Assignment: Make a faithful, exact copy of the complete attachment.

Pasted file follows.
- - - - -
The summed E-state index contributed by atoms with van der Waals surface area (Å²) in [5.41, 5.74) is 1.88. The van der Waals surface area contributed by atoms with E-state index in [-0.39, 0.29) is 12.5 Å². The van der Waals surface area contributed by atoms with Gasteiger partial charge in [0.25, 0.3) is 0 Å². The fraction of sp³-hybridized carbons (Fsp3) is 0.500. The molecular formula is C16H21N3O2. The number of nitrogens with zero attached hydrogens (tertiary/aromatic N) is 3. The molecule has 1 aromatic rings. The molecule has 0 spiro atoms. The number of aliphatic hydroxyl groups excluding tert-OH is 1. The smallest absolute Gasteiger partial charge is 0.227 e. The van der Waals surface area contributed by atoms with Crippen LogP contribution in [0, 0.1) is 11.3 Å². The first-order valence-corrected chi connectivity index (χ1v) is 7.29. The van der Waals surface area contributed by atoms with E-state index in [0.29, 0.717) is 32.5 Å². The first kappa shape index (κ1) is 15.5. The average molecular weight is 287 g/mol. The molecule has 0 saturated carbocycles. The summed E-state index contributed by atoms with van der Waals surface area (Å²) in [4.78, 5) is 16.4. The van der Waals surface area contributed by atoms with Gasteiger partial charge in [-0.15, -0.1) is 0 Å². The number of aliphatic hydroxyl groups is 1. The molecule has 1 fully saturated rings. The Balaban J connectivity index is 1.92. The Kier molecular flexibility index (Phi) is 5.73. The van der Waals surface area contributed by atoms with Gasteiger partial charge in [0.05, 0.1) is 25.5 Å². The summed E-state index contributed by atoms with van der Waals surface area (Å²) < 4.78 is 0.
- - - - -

The summed E-state index contributed by atoms with van der Waals surface area (Å²) in [5.41, 5.74) is 1.88. The van der Waals surface area contributed by atoms with E-state index in [-0.39, 0.29) is 12.5 Å². The van der Waals surface area contributed by atoms with Gasteiger partial charge in [0.25, 0.3) is 0 Å². The fraction of sp³-hybridized carbons (Fsp3) is 0.500. The molecular formula is C16H21N3O2. The number of nitrogens with zero attached hydrogens (tertiary/aromatic N) is 3. The molecule has 1 aromatic rings. The molecule has 0 spiro atoms. The number of aliphatic hydroxyl groups excluding tert-OH is 1. The smallest absolute Gasteiger partial charge is 0.227 e. The van der Waals surface area contributed by atoms with Crippen LogP contribution in [0, 0.1) is 11.3 Å². The first-order valence-corrected chi connectivity index (χ1v) is 7.29. The van der Waals surface area contributed by atoms with E-state index in [0.29, 0.717) is 32.5 Å². The first kappa shape index (κ1) is 15.5. The average molecular weight is 287 g/mol. The molecule has 0 saturated carbocycles. The summed E-state index contributed by atoms with van der Waals surface area (Å²) in [4.78, 5) is 16.4. The van der Waals surface area contributed by atoms with Gasteiger partial charge in [-0.15, -0.1) is 0 Å². The number of aliphatic hydroxyl groups is 1. The molecule has 1 fully saturated rings. The Balaban J connectivity index is 1.92. The Kier molecular flexibility index (Phi) is 5.73. The van der Waals surface area contributed by atoms with Gasteiger partial charge in [0.05, 0.1) is 25.5 Å². The summed E-state index contributed by atoms with van der Waals surface area (Å²) < 4.78 is 0.